This is the first book in the UK to explore the problems involved in ‘touching’ children in an educational environment, the book uses real-life examples taken from Heather Piper’s ground-breaking research into the mentality of today’s risk culture, and highlights a maddening state of affairs in which ordinary well-meaning professionals feel they cannot offer even very young children with basic levels comforting or affection.
This fascinating and long-overdue book examines the ‘no-touch’ pandemic in early years settings, primary and secondary schools today making use of extensive interviews with practitioners, parents and pupils alike, which:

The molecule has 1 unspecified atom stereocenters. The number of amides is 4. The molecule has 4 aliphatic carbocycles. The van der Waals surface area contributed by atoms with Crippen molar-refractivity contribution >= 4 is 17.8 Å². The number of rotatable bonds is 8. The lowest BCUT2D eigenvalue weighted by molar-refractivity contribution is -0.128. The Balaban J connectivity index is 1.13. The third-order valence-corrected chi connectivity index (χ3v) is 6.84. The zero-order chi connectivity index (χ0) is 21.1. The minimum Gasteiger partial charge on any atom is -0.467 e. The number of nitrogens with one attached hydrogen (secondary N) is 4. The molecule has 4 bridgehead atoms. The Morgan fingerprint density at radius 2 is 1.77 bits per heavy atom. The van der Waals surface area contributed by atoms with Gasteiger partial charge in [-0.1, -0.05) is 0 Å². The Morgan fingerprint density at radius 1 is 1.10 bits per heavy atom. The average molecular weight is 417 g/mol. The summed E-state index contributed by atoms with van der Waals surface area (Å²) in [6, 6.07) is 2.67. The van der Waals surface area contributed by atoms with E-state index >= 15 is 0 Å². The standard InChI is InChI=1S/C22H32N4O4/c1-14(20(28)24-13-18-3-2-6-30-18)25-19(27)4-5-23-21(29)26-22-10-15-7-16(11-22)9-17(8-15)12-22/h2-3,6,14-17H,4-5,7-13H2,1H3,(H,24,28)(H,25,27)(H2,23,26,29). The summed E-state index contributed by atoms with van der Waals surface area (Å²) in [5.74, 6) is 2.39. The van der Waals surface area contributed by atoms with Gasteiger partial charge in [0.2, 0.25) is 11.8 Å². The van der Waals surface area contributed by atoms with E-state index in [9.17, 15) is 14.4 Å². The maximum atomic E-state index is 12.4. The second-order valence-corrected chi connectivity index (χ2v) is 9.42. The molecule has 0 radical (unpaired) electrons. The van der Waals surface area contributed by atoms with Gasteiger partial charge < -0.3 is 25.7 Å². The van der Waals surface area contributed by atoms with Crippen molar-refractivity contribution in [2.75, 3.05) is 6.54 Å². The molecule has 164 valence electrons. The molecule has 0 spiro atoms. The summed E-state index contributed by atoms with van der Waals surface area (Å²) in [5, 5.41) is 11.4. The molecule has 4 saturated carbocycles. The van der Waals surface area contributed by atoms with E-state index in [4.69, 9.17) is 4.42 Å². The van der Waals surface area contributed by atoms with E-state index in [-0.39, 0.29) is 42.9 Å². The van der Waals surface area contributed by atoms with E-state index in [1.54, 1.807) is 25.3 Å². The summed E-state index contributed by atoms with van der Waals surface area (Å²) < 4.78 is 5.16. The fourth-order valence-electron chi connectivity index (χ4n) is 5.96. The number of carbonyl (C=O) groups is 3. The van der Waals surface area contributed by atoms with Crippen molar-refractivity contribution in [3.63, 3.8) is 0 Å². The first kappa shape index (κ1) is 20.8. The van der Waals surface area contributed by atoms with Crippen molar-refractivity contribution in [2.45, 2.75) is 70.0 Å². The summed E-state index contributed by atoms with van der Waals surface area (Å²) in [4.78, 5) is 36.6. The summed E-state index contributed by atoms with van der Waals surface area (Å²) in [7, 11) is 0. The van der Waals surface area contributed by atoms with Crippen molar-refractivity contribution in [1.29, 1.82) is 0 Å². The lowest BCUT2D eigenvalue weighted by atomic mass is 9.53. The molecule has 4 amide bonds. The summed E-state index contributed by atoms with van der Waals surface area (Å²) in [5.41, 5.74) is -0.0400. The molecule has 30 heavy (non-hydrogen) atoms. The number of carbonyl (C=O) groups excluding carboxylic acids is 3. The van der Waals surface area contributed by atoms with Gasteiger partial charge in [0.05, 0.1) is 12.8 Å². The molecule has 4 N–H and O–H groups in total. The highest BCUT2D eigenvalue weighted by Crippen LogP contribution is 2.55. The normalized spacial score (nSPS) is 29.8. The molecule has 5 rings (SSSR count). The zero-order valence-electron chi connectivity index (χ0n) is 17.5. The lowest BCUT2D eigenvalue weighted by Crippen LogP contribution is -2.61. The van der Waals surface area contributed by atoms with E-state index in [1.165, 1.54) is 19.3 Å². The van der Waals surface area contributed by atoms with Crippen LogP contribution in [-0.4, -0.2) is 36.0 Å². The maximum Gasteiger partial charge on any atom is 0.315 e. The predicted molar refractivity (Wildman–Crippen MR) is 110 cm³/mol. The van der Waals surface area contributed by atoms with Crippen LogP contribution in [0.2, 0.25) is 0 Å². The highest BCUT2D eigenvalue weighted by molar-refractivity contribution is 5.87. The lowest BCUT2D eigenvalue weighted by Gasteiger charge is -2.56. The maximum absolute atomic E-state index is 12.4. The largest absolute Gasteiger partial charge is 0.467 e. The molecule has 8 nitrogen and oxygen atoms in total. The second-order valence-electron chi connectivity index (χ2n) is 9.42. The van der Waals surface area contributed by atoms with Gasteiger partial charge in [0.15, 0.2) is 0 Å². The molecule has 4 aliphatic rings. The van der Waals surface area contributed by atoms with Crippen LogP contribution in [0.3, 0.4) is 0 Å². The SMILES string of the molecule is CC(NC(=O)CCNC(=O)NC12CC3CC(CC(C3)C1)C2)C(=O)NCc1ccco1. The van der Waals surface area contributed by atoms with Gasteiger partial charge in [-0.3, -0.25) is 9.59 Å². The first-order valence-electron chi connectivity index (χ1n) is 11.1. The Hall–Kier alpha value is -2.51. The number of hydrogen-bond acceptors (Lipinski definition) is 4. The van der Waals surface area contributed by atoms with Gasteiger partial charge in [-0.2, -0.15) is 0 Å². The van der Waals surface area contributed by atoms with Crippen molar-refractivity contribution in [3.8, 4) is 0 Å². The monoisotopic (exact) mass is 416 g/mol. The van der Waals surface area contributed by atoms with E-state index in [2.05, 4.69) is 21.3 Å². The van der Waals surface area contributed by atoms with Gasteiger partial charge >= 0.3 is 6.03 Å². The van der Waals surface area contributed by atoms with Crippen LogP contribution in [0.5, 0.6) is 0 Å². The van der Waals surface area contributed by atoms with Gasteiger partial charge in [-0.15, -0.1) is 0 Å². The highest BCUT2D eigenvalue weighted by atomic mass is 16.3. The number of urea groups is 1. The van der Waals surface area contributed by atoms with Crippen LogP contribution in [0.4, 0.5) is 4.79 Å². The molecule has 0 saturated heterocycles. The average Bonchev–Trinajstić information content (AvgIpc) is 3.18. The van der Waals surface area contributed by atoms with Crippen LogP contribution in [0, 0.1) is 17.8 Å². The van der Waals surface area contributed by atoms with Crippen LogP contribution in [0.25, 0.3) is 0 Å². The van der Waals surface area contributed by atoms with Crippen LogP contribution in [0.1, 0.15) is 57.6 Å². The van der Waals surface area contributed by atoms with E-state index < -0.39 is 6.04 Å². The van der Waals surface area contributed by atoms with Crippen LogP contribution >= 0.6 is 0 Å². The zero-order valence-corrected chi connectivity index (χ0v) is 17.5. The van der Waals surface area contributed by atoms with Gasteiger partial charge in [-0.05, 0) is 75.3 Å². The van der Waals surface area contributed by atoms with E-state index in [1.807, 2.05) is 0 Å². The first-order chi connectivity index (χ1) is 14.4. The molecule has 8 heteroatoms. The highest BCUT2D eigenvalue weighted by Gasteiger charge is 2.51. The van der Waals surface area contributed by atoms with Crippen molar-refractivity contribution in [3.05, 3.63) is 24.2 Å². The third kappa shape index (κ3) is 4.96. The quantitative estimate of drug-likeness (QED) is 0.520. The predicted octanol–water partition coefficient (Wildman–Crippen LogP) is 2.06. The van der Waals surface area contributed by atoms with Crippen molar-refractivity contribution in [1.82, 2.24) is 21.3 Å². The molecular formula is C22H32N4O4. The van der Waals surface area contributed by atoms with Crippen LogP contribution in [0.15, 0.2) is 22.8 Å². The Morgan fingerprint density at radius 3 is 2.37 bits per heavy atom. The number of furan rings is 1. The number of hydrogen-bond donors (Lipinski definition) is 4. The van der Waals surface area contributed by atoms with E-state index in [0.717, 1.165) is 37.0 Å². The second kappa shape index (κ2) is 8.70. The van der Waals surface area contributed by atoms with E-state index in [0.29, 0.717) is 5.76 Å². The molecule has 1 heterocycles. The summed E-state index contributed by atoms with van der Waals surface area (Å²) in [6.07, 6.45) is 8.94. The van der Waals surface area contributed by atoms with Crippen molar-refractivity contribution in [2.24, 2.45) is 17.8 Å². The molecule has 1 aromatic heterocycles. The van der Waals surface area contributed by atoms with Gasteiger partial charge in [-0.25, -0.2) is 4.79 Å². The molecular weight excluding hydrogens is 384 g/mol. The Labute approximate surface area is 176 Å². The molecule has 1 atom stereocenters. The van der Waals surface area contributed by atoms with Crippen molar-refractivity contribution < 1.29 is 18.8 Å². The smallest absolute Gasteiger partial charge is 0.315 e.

- outline the general confusion experienced by many in knowing if, when and how to touch and the more recent backlash by some who attempted to buck the trend
- suggest why this issue is important now (for example, at a time when men are being encouraged to work in early years settings)
- consider explanations such as panic, risk, society and fear.
This book also examines and explains where the law stands on these issues, and keeps its key focus on practice throughout; representing an unsensationalized and sensible approach to an issue that is the source to so much professional anxiety, and will be welcomed by the entire teaching profession.